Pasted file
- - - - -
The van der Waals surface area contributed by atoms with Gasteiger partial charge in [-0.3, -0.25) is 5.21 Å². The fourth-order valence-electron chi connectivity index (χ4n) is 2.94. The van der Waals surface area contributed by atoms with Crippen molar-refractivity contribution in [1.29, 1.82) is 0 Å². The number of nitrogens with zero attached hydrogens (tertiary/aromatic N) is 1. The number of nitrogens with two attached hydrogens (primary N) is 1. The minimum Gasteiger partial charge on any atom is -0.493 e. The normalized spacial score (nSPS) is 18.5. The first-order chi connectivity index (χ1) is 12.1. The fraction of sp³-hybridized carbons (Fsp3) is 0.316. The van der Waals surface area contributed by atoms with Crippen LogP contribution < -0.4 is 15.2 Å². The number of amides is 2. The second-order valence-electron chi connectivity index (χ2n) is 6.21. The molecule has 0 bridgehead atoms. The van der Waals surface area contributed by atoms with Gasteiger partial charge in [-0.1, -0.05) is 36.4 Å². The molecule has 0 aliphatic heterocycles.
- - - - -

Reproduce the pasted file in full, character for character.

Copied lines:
The van der Waals surface area contributed by atoms with Gasteiger partial charge in [-0.3, -0.25) is 5.21 Å². The fourth-order valence-electron chi connectivity index (χ4n) is 2.94. The van der Waals surface area contributed by atoms with Crippen molar-refractivity contribution in [1.29, 1.82) is 0 Å². The number of nitrogens with zero attached hydrogens (tertiary/aromatic N) is 1. The number of nitrogens with two attached hydrogens (primary N) is 1. The minimum Gasteiger partial charge on any atom is -0.493 e. The normalized spacial score (nSPS) is 18.5. The first-order chi connectivity index (χ1) is 12.1. The fraction of sp³-hybridized carbons (Fsp3) is 0.316. The van der Waals surface area contributed by atoms with Crippen LogP contribution < -0.4 is 15.2 Å². The number of amides is 2. The second-order valence-electron chi connectivity index (χ2n) is 6.21. The molecule has 0 bridgehead atoms. The van der Waals surface area contributed by atoms with Gasteiger partial charge in [-0.1, -0.05) is 36.4 Å². The molecule has 0 aliphatic heterocycles.